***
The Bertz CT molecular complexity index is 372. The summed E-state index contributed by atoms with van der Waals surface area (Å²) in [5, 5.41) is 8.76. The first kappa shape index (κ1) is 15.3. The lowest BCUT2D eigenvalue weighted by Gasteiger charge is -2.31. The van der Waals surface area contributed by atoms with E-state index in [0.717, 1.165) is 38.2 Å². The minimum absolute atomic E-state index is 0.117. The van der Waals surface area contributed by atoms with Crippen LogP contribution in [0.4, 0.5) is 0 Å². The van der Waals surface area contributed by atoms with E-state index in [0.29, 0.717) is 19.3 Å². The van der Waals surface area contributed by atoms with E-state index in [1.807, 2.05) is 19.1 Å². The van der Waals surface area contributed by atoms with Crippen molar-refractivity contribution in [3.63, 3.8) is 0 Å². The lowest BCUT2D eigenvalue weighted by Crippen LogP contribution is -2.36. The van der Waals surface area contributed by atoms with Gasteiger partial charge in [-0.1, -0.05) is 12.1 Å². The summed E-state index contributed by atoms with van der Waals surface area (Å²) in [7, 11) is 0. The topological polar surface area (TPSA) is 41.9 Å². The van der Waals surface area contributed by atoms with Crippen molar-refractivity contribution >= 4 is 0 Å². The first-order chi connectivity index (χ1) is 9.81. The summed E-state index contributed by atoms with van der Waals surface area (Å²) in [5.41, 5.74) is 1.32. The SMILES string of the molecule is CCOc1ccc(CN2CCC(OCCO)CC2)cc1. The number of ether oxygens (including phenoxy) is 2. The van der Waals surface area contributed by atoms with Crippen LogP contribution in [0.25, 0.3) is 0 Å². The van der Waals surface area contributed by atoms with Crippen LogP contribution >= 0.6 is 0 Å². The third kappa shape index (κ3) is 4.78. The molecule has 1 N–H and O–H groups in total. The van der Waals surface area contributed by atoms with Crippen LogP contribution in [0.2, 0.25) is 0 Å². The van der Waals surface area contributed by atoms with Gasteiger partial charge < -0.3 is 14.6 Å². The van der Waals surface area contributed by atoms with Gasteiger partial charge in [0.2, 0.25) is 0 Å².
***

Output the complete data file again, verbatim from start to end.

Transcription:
The Bertz CT molecular complexity index is 372. The summed E-state index contributed by atoms with van der Waals surface area (Å²) in [5, 5.41) is 8.76. The first kappa shape index (κ1) is 15.3. The lowest BCUT2D eigenvalue weighted by Gasteiger charge is -2.31. The van der Waals surface area contributed by atoms with E-state index in [0.717, 1.165) is 38.2 Å². The minimum absolute atomic E-state index is 0.117. The van der Waals surface area contributed by atoms with Crippen LogP contribution in [0.4, 0.5) is 0 Å². The van der Waals surface area contributed by atoms with E-state index in [0.29, 0.717) is 19.3 Å². The van der Waals surface area contributed by atoms with E-state index in [1.807, 2.05) is 19.1 Å². The van der Waals surface area contributed by atoms with Crippen molar-refractivity contribution in [3.63, 3.8) is 0 Å². The lowest BCUT2D eigenvalue weighted by Crippen LogP contribution is -2.36. The van der Waals surface area contributed by atoms with Gasteiger partial charge in [-0.1, -0.05) is 12.1 Å². The summed E-state index contributed by atoms with van der Waals surface area (Å²) in [7, 11) is 0. The topological polar surface area (TPSA) is 41.9 Å². The van der Waals surface area contributed by atoms with Crippen molar-refractivity contribution >= 4 is 0 Å². The first-order chi connectivity index (χ1) is 9.81. The summed E-state index contributed by atoms with van der Waals surface area (Å²) in [5.41, 5.74) is 1.32. The SMILES string of the molecule is CCOc1ccc(CN2CCC(OCCO)CC2)cc1. The number of ether oxygens (including phenoxy) is 2. The van der Waals surface area contributed by atoms with Crippen LogP contribution in [0.25, 0.3) is 0 Å². The van der Waals surface area contributed by atoms with Crippen LogP contribution >= 0.6 is 0 Å². The third kappa shape index (κ3) is 4.78. The molecule has 1 N–H and O–H groups in total. The van der Waals surface area contributed by atoms with Crippen LogP contribution in [0.2, 0.25) is 0 Å². The van der Waals surface area contributed by atoms with Gasteiger partial charge < -0.3 is 14.6 Å². The van der Waals surface area contributed by atoms with Gasteiger partial charge in [0.2, 0.25) is 0 Å².